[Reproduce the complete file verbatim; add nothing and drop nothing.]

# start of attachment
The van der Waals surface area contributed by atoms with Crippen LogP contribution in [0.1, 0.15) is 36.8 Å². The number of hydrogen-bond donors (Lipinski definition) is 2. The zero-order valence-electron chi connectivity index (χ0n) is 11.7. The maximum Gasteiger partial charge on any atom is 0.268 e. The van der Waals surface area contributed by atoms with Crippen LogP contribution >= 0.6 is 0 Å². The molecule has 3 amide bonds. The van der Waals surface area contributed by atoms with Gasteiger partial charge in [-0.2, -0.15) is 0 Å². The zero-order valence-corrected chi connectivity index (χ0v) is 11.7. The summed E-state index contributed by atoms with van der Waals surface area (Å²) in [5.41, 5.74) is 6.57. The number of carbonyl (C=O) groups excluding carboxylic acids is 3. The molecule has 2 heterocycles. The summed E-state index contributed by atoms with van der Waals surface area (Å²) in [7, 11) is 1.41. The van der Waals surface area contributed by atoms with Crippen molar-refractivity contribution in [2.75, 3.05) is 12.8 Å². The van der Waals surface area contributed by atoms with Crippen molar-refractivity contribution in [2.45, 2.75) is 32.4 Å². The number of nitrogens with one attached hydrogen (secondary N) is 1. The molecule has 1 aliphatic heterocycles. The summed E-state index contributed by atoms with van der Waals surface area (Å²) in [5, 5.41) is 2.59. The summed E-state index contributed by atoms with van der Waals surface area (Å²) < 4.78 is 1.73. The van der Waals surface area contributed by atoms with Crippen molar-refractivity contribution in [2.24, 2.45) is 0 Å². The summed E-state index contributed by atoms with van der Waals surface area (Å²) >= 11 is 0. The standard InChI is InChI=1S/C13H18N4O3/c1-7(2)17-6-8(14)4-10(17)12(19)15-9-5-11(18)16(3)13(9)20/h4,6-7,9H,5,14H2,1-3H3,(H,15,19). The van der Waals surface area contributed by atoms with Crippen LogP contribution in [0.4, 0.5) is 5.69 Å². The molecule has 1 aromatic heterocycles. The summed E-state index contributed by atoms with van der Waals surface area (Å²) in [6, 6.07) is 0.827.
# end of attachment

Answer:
The van der Waals surface area contributed by atoms with Crippen LogP contribution in [0.1, 0.15) is 36.8 Å². The number of hydrogen-bond donors (Lipinski definition) is 2. The zero-order valence-electron chi connectivity index (χ0n) is 11.7. The maximum Gasteiger partial charge on any atom is 0.268 e. The van der Waals surface area contributed by atoms with Crippen LogP contribution >= 0.6 is 0 Å². The molecule has 3 amide bonds. The van der Waals surface area contributed by atoms with Gasteiger partial charge in [-0.2, -0.15) is 0 Å². The zero-order valence-corrected chi connectivity index (χ0v) is 11.7. The summed E-state index contributed by atoms with van der Waals surface area (Å²) in [5.41, 5.74) is 6.57. The number of carbonyl (C=O) groups excluding carboxylic acids is 3. The molecule has 2 heterocycles. The summed E-state index contributed by atoms with van der Waals surface area (Å²) in [7, 11) is 1.41. The van der Waals surface area contributed by atoms with Crippen molar-refractivity contribution in [2.75, 3.05) is 12.8 Å². The van der Waals surface area contributed by atoms with Crippen molar-refractivity contribution in [2.45, 2.75) is 32.4 Å². The number of nitrogens with one attached hydrogen (secondary N) is 1. The molecule has 1 aliphatic heterocycles. The summed E-state index contributed by atoms with van der Waals surface area (Å²) in [5, 5.41) is 2.59. The summed E-state index contributed by atoms with van der Waals surface area (Å²) < 4.78 is 1.73. The van der Waals surface area contributed by atoms with Crippen molar-refractivity contribution in [2.24, 2.45) is 0 Å². The summed E-state index contributed by atoms with van der Waals surface area (Å²) >= 11 is 0. The standard InChI is InChI=1S/C13H18N4O3/c1-7(2)17-6-8(14)4-10(17)12(19)15-9-5-11(18)16(3)13(9)20/h4,6-7,9H,5,14H2,1-3H3,(H,15,19). The van der Waals surface area contributed by atoms with Crippen LogP contribution in [0.4, 0.5) is 5.69 Å². The molecule has 1 aromatic heterocycles. The summed E-state index contributed by atoms with van der Waals surface area (Å²) in [6, 6.07) is 0.827.